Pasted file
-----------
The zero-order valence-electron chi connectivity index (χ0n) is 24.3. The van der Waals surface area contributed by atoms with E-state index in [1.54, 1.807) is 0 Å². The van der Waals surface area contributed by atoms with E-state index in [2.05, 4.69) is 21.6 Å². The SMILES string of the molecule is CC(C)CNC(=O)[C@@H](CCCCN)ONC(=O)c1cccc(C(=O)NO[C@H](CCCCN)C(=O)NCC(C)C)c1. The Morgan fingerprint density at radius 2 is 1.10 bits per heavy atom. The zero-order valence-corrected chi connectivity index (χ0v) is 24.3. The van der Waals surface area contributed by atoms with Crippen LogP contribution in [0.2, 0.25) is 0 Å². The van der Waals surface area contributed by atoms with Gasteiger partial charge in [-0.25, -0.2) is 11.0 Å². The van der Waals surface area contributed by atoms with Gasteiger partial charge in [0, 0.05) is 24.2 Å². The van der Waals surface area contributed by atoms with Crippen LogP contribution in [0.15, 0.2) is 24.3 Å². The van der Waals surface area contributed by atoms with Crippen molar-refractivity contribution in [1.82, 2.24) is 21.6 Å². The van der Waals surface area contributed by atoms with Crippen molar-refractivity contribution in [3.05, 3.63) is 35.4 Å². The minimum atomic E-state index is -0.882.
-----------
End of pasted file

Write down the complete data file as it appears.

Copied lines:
The zero-order valence-electron chi connectivity index (χ0n) is 24.3. The van der Waals surface area contributed by atoms with E-state index in [1.54, 1.807) is 0 Å². The van der Waals surface area contributed by atoms with E-state index in [2.05, 4.69) is 21.6 Å². The SMILES string of the molecule is CC(C)CNC(=O)[C@@H](CCCCN)ONC(=O)c1cccc(C(=O)NO[C@H](CCCCN)C(=O)NCC(C)C)c1. The Morgan fingerprint density at radius 2 is 1.10 bits per heavy atom. The zero-order valence-corrected chi connectivity index (χ0v) is 24.3. The van der Waals surface area contributed by atoms with Crippen LogP contribution in [0.2, 0.25) is 0 Å². The van der Waals surface area contributed by atoms with Gasteiger partial charge in [-0.25, -0.2) is 11.0 Å². The van der Waals surface area contributed by atoms with Gasteiger partial charge in [0, 0.05) is 24.2 Å². The van der Waals surface area contributed by atoms with Crippen LogP contribution in [0.15, 0.2) is 24.3 Å². The van der Waals surface area contributed by atoms with Crippen molar-refractivity contribution in [1.82, 2.24) is 21.6 Å². The van der Waals surface area contributed by atoms with Crippen molar-refractivity contribution in [3.05, 3.63) is 35.4 Å². The minimum atomic E-state index is -0.882.